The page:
Abortion Constitutionality

6th Circuit Upholds Tennessee Law Requiring a 48 Hour Waiting Period Before an Abortion

Here is a link to a LifeNews story on a recent decision by the United States Court of Appeals for the Sixth Circuit. The court, by a 9-7 vote, upheld the constitutionality of a Tennessee law requiring a 48 hour waiting period before a woman may obtain an abortion.

The Sixth Circuit applied the under burden test the Supreme Court had adopted in Casey. In recent years, courts have disagreed about the meaning of the undue burden test. Importantly, the Sixth Circuit used Chief Justice Roberts’s understanding of the undue burden test, which he set forth in his opinion in the June Medical case.

Here is a link to the opinion.

Richard Myers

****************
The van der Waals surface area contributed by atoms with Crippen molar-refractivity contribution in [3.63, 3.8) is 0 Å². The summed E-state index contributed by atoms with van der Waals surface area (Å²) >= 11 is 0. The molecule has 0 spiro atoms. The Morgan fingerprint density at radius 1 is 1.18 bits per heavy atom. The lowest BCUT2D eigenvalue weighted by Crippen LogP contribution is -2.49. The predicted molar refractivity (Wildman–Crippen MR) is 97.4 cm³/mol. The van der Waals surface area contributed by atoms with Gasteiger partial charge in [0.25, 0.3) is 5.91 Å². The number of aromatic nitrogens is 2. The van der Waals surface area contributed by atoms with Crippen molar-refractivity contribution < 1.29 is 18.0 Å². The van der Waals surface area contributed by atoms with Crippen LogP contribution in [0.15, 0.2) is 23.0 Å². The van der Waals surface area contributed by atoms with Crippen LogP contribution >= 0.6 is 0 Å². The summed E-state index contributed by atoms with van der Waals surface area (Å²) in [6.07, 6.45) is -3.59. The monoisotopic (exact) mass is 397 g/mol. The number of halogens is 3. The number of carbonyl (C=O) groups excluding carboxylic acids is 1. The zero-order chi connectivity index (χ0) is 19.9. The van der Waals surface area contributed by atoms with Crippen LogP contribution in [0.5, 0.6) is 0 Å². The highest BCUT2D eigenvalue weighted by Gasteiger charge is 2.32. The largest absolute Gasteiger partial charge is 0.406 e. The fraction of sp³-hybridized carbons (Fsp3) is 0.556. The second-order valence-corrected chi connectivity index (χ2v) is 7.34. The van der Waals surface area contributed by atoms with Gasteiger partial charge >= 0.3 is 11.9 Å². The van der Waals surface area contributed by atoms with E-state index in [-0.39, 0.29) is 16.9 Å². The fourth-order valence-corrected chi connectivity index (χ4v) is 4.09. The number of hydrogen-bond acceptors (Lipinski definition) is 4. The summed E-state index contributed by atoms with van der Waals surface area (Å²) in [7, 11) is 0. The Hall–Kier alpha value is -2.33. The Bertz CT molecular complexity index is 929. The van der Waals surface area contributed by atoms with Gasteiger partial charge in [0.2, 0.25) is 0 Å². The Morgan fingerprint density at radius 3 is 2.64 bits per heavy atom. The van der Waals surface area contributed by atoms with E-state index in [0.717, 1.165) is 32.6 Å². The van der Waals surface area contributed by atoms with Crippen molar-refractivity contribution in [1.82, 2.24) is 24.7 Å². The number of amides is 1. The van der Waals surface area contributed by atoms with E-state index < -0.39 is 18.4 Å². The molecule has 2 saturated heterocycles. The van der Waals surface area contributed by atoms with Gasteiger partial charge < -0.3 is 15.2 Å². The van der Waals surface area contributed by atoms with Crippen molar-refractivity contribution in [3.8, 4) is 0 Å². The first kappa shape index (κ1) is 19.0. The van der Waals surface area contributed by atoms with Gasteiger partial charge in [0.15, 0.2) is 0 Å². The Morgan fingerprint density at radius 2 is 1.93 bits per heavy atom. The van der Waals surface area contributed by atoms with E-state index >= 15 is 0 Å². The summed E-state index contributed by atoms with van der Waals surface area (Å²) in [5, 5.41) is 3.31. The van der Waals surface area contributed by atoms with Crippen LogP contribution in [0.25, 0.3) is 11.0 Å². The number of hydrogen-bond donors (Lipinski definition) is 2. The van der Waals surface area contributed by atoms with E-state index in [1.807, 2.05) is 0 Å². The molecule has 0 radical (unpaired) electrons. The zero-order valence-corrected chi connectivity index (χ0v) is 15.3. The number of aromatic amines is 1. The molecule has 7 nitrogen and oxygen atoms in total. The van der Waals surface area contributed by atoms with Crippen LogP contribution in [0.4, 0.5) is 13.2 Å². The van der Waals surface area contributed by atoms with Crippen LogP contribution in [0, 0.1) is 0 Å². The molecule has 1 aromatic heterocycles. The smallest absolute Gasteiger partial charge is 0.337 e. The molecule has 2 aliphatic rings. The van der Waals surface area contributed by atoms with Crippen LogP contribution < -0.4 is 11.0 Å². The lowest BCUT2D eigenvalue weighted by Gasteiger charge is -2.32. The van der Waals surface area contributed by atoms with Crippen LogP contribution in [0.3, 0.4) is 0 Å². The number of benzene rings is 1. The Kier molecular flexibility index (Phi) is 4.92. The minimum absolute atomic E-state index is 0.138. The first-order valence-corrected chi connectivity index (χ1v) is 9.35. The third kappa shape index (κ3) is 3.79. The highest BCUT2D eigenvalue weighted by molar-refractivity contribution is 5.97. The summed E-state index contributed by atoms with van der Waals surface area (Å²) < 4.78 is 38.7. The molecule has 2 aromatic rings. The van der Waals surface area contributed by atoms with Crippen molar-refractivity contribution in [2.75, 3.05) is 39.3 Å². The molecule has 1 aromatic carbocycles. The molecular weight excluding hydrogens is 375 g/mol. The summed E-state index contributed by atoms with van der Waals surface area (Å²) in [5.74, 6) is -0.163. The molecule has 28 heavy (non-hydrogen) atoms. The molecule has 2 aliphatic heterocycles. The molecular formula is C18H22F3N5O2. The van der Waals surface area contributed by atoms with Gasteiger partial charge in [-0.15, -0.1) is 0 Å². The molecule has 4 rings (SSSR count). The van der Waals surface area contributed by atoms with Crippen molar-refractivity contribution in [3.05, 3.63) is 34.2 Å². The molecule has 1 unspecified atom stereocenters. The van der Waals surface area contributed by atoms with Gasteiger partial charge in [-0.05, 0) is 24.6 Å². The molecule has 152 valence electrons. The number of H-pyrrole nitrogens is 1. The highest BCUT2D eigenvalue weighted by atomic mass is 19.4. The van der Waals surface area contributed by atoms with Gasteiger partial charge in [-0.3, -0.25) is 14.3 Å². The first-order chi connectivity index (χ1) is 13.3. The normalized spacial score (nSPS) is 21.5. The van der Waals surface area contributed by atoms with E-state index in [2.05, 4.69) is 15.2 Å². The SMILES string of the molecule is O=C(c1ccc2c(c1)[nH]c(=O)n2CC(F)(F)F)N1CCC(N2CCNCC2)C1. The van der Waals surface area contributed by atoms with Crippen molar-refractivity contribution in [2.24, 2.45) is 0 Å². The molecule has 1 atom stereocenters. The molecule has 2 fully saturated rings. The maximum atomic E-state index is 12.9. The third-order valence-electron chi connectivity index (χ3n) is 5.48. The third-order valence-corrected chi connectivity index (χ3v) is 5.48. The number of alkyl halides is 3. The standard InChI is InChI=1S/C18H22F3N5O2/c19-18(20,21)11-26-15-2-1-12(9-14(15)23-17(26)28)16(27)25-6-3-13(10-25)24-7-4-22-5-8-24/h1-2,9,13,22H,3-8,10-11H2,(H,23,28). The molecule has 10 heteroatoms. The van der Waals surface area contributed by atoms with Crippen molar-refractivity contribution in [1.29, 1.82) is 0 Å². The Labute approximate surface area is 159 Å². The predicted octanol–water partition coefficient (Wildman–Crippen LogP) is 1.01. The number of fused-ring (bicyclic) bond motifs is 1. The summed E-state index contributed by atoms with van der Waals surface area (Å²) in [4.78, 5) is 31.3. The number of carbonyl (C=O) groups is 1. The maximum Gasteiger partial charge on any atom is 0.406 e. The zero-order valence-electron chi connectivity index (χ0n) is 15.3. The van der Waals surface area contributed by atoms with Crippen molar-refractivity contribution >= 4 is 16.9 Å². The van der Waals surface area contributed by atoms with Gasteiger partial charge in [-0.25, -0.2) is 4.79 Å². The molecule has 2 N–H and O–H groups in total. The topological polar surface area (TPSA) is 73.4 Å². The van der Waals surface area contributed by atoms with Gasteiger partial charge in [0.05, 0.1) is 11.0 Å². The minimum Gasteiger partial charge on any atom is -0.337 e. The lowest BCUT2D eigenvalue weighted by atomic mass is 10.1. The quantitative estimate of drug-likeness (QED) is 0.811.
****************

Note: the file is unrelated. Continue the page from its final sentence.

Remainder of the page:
Richard S. Myers, the Vice-President of UFL, is Professor of Law at Ave Maria School of Law, where he teaches Antitrust, Civil Procedure, Conflict of Laws, Constitutional Law, and Religious Freedom. He is a Phi Beta Kappa graduate of Kenyon College and earned his law degree at Notre Dame, where he won the law school's highest academic prize. He began his legal career by clerking for Judge John F. Kilkenny of the U.S. Court of Appeals for the Ninth Circuit. Professor Myers also worked for Jones, Day, Reavis & Pogue in Washington, D.C. He taught at Case Western Reserve University School of Law and the University of Detroit Mercy School of Law before joining the Ave Maria faculty. He is a co-editor of St. Thomas Aquinas and the Natural Law Tradition: Contemporary Perspectives (Catholic University of American Press, 2004) and a co-editor of Encyclopedia of Catholic Social Thought, Social Science, and Social Policy (Scarecrow Press, 2007). He has also published extensively on constitutional law in law reviews and also testified before Congressional and state legislative hearings on life issues. Married to Mollie Murphy, who is also on the faculty at Ave Maria School of Law, they are the proud parents of six children - Michael, Patrick, Clare, Kathleen, Matthew, and Andrew.